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Healing after Hip Replacement: Comparing bone with tendons

Healing after Hip Replacement: Comparing bone with tendons

January 8, 2023

Having recently undergone surgery to my shoulder for a rotator cuff tear, I have been able to reflect on the major differences  there are with bone healing compared to soft tissue to bone healing.

In hip replacement surgery we often use implants with a special coating on that allows bone to bond directly to the metal of the implant (so-called uncemented hip replacement). Once this bond has occurred, it is incredibly strong and is part of the reason implants can function for such a long time without becoming loose. That process of bonding takes 6 weeks to occur and during that time it is important that there is minimal movement between the implant and the bone, otherwise a strong bond does not occur. During the first six weeks after surgery, therefore, it makes sense not to over stress this implant bone interface so as not to compromise long lasting fixation. With that in mind I usually recommend patients be rather gentle with their rehabilitation exercises in the first six weeks. After that, once the bond has developed then it is fine to load the hip more and progress to higher levels of exercise activity.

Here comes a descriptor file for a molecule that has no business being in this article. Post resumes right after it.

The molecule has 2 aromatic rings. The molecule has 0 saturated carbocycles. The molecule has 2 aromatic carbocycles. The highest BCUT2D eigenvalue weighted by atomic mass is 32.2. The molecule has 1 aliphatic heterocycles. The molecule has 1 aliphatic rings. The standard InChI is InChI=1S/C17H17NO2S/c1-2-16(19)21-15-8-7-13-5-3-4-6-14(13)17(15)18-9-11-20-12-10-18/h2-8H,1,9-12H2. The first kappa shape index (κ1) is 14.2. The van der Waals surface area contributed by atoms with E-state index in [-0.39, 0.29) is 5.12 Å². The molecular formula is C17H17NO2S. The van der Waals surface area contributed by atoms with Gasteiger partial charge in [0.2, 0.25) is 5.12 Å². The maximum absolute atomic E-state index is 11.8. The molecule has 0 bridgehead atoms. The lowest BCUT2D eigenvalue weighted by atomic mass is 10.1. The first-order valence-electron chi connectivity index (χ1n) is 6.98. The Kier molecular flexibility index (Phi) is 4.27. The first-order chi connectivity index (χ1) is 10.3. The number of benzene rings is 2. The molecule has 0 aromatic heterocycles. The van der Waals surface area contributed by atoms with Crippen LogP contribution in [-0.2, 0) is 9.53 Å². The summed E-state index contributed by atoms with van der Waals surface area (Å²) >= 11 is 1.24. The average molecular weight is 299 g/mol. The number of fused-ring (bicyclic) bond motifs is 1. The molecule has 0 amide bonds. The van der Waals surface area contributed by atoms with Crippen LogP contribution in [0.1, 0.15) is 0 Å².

Contrast that to how long things take when muscle and tendon is attached to bone as in my rotator cuff repair. It takes 3 months before there is a reasonably strong attachment and even then exercise needs to start very gently to avoid disrupting the bond. By three months many active patients with hip replacements can already be out jogging.

My message to those getting impatient with their hip replacement recovery in the first 6 weeks is to give a thought to those who are on the soft tissue healing pathway which is at least 2 to 3 times longer!

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